Get an inside tour of Hangar One restoration work

The interior of Hangar One during its restoration at Moffett Field in Mountain View on May 6, 2022. Photo by Magali Gauthier.

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Get an inside tour of Hangar One restoration work

The interior of Hangar One during its restoration at Moffett Field in Mountain View on May 6, 2022. Photo by Magali Gauthier.

Hangar One has sat, stripped and desolate in Moffett Field for over a decade. Now, the structure is being rebuilt through a joint project between Google subsidiary Planetary Ventures LLC and NASA to become a center for scientific innovation.

Planetary Ventures is leasing the gargantuan, skeletal structure from NASA Ames, which took over the property from the U.S. Navy in the 1990s. Plans to rebuild Hangar One were put on hold in 2003 when the structure was found to be leaking toxic chemicals, including lead and asbestos. Planetary Ventures was selected by NASA and the General Services Administration for a 60-year lease agreement for Hangar One and Moffett Airspace in 2014.

On Friday, May 6, Rep. Anna Eshoo and Rep. Zoe Lofgren toured Hangar One and voiced their support for the project. The structure was once nearly demolished due to the chemicals in the material, despite being on the National Register of Historic Places. In 2008, Hangar One was included on the National Trust for Historic Preservation's list of 11 most endangered historic places in the United States. For years, Eshoo has been vocal about her support for preserving Hangar One, a local landmark.

In 2011, instead of being demolished it was stripped down to its frame, with unique features like its cork room and reinforced custom windows removed.

In March, restoration began on Hangar One with construction crews working to remove harmful chemicals from the site. Repainting of the frame should begin in the summer, and construction is expected to finish in 2025. The plans include structural improvements as construction progresses. The finished structure should look similar to the original building once it's complete.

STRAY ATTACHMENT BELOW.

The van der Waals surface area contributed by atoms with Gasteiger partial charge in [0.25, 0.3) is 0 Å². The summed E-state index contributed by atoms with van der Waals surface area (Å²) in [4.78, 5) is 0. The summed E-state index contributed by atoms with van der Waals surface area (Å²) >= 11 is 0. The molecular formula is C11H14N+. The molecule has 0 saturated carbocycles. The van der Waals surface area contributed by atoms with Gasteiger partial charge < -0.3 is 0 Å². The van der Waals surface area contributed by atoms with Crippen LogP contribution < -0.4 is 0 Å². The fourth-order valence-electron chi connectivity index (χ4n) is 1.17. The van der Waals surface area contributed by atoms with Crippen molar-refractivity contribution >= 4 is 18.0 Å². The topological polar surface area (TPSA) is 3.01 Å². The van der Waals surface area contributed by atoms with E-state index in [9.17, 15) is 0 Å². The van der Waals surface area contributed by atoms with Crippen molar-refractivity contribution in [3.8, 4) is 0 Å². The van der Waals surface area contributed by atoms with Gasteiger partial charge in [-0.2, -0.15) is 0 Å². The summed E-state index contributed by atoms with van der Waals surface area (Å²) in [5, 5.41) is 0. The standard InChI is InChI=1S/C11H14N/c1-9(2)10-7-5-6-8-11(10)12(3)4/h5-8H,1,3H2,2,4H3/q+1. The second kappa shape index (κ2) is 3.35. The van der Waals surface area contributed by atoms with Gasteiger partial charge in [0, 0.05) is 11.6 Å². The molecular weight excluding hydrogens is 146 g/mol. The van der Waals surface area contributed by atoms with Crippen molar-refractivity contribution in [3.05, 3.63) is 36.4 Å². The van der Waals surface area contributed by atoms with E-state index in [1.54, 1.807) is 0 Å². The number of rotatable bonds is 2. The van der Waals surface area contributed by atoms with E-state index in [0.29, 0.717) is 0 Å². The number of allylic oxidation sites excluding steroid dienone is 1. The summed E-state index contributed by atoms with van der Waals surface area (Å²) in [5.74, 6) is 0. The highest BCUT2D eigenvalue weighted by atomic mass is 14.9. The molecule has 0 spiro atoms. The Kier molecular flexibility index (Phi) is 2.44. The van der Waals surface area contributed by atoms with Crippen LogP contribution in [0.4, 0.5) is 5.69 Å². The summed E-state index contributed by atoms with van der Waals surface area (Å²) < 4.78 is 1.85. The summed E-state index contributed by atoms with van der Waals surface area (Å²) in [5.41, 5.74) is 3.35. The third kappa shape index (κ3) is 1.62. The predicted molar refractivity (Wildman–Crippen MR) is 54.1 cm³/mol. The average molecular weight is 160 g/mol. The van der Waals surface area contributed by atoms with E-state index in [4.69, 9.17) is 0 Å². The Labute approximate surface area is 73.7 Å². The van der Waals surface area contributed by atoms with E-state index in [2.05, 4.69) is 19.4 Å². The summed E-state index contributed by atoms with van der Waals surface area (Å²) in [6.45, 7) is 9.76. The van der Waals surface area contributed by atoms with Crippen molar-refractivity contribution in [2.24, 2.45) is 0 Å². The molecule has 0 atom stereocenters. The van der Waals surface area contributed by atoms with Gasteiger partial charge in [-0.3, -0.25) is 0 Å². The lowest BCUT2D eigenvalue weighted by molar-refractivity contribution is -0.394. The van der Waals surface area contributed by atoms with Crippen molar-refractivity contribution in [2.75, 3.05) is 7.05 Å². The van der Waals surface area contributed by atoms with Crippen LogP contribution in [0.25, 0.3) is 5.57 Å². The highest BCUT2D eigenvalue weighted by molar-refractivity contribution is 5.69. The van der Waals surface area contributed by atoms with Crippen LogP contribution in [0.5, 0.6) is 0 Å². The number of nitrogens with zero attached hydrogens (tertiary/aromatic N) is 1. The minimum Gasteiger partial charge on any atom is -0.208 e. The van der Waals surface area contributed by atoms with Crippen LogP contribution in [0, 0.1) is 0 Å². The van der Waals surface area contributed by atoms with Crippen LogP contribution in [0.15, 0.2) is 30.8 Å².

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Cameron Rebosio
 
Cameron Rebosio joined the Almanac in 2022 as the Menlo Park reporter. She previously wrote for the Daily Californian and the Palo Alto Weekly. Read more >>

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Get an inside tour of Hangar One restoration work

by / Mountain View Voice

Uploaded: Wed, May 11, 2022, 8:49 am
Updated: Thu, May 12, 2022, 9:47 am

Hangar One has sat, stripped and desolate in Moffett Field for over a decade. Now, the structure is being rebuilt through a joint project between Google subsidiary Planetary Ventures LLC and NASA to become a center for scientific innovation.

Planetary Ventures is leasing the gargantuan, skeletal structure from NASA Ames, which took over the property from the U.S. Navy in the 1990s. Plans to rebuild Hangar One were put on hold in 2003 when the structure was found to be leaking toxic chemicals, including lead and asbestos. Planetary Ventures was selected by NASA and the General Services Administration for a 60-year lease agreement for Hangar One and Moffett Airspace in 2014.

On Friday, May 6, Rep. Anna Eshoo and Rep. Zoe Lofgren toured Hangar One and voiced their support for the project. The structure was once nearly demolished due to the chemicals in the material, despite being on the National Register of Historic Places. In 2008, Hangar One was included on the National Trust for Historic Preservation's list of 11 most endangered historic places in the United States. For years, Eshoo has been vocal about her support for preserving Hangar One, a local landmark.

In 2011, instead of being demolished it was stripped down to its frame, with unique features like its cork room and reinforced custom windows removed.

In March, restoration began on Hangar One with construction crews working to remove harmful chemicals from the site. Repainting of the frame should begin in the summer, and construction is expected to finish in 2025. The plans include structural improvements as construction progresses. The finished structure should look similar to the original building once it's complete.

Comments

mkrause3
Registered user
Southgate
on May 12, 2022 at 10:54 am
mkrause3, Southgate
Registered user
on May 12, 2022 at 10:54 am

I am grateful that this historic structure is being saved and restored but I will be very sad if they cover up this beautiful structure with stucco or some other material. It is like viewing a piece of art when passing this structure on 101. I wish there was a way to keep those beautiful beams visible.


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